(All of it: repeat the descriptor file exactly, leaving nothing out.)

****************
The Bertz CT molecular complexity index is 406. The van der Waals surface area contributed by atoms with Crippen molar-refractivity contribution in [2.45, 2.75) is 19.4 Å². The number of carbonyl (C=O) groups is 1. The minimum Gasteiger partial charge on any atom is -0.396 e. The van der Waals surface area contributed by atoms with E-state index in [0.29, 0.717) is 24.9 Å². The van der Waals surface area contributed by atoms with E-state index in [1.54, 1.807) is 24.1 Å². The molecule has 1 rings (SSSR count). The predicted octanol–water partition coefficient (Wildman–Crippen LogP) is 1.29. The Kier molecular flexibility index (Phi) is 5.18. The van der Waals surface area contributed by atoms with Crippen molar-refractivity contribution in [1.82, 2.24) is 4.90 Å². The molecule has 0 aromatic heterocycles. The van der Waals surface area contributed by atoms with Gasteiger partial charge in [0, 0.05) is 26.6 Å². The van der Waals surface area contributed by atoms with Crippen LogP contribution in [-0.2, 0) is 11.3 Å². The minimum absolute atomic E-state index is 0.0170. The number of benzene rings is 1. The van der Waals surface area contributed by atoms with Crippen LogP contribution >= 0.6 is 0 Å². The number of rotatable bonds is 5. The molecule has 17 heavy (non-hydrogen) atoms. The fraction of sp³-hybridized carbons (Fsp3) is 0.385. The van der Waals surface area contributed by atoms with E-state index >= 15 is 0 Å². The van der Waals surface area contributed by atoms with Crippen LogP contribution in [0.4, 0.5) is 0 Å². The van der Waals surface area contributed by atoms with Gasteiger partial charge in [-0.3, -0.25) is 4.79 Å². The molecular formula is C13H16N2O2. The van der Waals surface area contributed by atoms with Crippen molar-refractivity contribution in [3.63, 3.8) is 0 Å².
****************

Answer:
The Bertz CT molecular complexity index is 406. The van der Waals surface area contributed by atoms with Crippen molar-refractivity contribution in [2.45, 2.75) is 19.4 Å². The number of carbonyl (C=O) groups is 1. The minimum Gasteiger partial charge on any atom is -0.396 e. The van der Waals surface area contributed by atoms with E-state index in [0.29, 0.717) is 24.9 Å². The van der Waals surface area contributed by atoms with E-state index in [1.54, 1.807) is 24.1 Å². The molecule has 1 rings (SSSR count). The predicted octanol–water partition coefficient (Wildman–Crippen LogP) is 1.29. The Kier molecular flexibility index (Phi) is 5.18. The van der Waals surface area contributed by atoms with Crippen molar-refractivity contribution in [1.82, 2.24) is 4.90 Å². The molecule has 0 aromatic heterocycles. The van der Waals surface area contributed by atoms with Gasteiger partial charge in [0, 0.05) is 26.6 Å². The van der Waals surface area contributed by atoms with Crippen LogP contribution in [-0.2, 0) is 11.3 Å². The minimum absolute atomic E-state index is 0.0170. The number of benzene rings is 1. The van der Waals surface area contributed by atoms with Crippen LogP contribution >= 0.6 is 0 Å². The number of rotatable bonds is 5. The molecule has 17 heavy (non-hydrogen) atoms. The fraction of sp³-hybridized carbons (Fsp3) is 0.385. The van der Waals surface area contributed by atoms with E-state index >= 15 is 0 Å². The van der Waals surface area contributed by atoms with Crippen LogP contribution in [0.4, 0.5) is 0 Å². The van der Waals surface area contributed by atoms with Gasteiger partial charge in [-0.3, -0.25) is 4.79 Å². The molecular formula is C13H16N2O2. The van der Waals surface area contributed by atoms with Crippen molar-refractivity contribution in [3.63, 3.8) is 0 Å².